In Memoriam



I open the Siddur instead of the newspaper.
There, it's the same news every day: God
is still King of the world — the Holy One
continues to redeem His people from Egypt,
still performs miracles, rescues and redeems
the poor, the hungry, the orphan and the widow.

God still begs human beings to come close to Him,
to receive His bounty, to straighten out their lives,
to heed the words of the prophets. In the Siddur,
the world is in fact renewed each day; creation
smiles like a new-born recognizing her mother and father.
The new-born world does not know of yesterday's

In the Siddur, men and women struggle
against their evil nature; they strive
to overcome their greed and lust, to manage
their drives, to harness them to God's will,
and direct their nature to saving enterprises.
"Aynei khol aylekha y'sabayru —
All beings gaze at You with hope..."


In the news, a mother and her daughter
are killed by a terrorist, who also kills
a soldier and is later killed himself.
Two other terrorists are caught at a checkpoint
with a bomb in their car; another terrorist,
riding on a bus and wearing a belt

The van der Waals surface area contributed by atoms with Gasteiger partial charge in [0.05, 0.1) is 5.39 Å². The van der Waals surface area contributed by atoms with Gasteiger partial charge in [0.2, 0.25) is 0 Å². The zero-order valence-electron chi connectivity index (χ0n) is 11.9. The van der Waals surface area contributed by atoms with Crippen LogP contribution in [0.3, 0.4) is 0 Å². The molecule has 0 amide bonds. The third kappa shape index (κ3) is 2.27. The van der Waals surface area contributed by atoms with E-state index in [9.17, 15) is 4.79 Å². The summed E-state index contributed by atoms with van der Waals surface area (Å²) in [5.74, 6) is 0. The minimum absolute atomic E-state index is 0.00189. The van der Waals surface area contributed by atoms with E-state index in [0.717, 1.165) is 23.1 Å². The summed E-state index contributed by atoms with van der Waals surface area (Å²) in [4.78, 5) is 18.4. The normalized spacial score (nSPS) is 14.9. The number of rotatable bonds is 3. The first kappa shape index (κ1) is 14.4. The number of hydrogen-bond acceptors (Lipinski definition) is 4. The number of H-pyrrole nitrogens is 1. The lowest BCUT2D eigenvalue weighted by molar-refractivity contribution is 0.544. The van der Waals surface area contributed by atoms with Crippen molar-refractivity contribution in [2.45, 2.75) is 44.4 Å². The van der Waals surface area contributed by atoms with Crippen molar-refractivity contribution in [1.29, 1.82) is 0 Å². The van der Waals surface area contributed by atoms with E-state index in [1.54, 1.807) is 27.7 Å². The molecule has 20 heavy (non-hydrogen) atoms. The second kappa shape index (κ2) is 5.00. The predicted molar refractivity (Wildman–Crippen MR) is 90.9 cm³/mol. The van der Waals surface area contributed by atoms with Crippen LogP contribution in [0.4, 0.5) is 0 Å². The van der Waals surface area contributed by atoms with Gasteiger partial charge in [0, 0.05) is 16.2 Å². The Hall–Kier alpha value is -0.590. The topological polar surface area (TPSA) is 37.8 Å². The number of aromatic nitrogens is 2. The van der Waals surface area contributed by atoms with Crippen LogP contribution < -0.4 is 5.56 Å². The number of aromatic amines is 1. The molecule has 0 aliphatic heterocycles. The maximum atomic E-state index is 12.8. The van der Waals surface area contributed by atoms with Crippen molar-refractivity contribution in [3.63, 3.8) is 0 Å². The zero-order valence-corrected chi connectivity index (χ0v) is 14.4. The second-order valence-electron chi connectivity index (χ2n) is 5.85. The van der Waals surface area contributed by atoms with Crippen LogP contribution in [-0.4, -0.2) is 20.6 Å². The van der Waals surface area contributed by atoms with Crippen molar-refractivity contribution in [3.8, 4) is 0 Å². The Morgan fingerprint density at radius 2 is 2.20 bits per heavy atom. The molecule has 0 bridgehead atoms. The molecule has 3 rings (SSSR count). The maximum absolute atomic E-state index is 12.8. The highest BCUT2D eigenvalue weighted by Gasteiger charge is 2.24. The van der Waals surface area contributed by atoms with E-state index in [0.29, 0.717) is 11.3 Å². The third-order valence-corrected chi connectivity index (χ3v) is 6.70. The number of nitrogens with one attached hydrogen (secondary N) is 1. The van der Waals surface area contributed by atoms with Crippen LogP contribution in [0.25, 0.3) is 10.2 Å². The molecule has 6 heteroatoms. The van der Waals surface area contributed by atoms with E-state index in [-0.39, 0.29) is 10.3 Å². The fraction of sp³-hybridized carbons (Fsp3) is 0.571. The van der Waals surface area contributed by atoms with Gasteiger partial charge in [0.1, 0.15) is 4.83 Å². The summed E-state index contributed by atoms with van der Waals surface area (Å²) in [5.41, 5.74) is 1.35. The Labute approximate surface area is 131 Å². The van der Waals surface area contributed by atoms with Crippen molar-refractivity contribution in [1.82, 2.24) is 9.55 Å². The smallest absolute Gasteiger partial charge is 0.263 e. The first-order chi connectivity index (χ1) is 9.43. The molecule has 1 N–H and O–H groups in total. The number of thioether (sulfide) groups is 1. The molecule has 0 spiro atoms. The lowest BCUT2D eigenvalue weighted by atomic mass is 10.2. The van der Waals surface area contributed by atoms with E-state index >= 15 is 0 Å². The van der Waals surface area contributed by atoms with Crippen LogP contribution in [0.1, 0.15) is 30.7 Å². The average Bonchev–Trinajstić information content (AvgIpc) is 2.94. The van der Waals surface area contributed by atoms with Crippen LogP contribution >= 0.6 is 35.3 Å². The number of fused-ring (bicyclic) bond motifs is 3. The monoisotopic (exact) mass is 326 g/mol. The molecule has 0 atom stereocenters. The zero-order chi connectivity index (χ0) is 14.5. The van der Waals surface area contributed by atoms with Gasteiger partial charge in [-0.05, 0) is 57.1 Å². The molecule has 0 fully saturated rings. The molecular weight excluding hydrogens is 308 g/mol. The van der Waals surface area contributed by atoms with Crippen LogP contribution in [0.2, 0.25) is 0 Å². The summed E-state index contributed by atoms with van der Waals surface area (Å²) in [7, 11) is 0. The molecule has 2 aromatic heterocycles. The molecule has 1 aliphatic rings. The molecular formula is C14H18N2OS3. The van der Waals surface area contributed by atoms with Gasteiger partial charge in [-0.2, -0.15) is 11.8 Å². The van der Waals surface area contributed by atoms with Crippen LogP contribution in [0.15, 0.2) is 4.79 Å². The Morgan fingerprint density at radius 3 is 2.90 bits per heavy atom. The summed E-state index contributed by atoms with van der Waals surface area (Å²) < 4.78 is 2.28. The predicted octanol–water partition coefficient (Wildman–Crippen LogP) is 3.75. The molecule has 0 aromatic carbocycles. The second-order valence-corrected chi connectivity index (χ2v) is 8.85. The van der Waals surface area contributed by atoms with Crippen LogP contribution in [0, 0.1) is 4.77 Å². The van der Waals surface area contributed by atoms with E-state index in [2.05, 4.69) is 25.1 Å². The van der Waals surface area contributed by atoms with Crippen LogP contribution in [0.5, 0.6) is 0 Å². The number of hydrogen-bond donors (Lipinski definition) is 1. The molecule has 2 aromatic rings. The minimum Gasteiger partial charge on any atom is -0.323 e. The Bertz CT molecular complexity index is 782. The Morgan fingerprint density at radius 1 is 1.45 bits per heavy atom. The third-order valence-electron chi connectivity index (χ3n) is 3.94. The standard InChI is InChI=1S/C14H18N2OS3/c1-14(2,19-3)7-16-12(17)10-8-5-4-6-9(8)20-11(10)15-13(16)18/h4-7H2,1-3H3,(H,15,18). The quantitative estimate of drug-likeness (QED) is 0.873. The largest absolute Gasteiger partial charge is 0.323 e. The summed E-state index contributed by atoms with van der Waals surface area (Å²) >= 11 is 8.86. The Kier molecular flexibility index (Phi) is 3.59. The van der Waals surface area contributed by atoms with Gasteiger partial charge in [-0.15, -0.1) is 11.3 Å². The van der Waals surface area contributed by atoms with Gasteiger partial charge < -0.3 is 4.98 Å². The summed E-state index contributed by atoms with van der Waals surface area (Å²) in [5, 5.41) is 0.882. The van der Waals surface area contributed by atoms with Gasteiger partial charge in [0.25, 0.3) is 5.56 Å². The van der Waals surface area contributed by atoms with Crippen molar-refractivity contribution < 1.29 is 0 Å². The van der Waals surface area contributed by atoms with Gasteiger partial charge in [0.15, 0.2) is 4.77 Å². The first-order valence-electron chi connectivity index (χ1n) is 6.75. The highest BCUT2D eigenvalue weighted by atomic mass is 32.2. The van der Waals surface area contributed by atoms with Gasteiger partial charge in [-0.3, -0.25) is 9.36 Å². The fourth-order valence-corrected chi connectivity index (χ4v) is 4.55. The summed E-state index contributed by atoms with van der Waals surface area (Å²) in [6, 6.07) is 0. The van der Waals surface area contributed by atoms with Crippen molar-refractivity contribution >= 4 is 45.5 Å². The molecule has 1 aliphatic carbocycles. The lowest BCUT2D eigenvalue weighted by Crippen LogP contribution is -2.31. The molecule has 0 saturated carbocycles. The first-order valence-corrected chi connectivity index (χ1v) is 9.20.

packed with explosives, is grabbed
by border police and subdued
before he has a chance to detonate
his charge. In response to these attacks and threats,
jets pound an empty police station
in Nablus — the ancient Shechem,

and later the Greek Neapolis.
Ancient blood feuds still scourge the land.
Yet the budget has been passed, Sharon
has flown to Washington to meet with Bush,
the weather is unseasonably warm,"
" — v'atah notayn lahem et akhlam b'eeto.
…and You give them their food at its proper time."

25 Sh'vat, 5762
February 7, 2002


— Parashat VaYishlach —

Icons on my desktop look like tombstones
as I back away from more stories
about the latest Jerusalem bus bombing.

My townspeople go about their tasks
with fallen faces, still absorbing
the details of Thursday morning's massacre.

Despite our charitable deeds,
the grim reality is that murderers,
paid assassins, surface in our midst,

commit their crimes and flee — or are killed —
and, if dead, are feted like celebrities,
if alive, are free to plot and murder again.

The atmosphere is steeped in sadness,
broken only by our festive Shabbos joy,
our yearning prayers, plangent melodies,

children's high, harmonious voices,
table talk and courting interludes —
innocent dreams of better days —

and perennial Torah tales, their hidden nuances
revealed in the glare of the headlines:
Jacob, alone, wrestling with — a man —

becoming Israel, buying land,
journeying again to build an altar,
and keep his promise to the God who rescued him.

19 Kislev, 5763/November 24, 2002/Tzfat

Copyright Reuven Goldfarb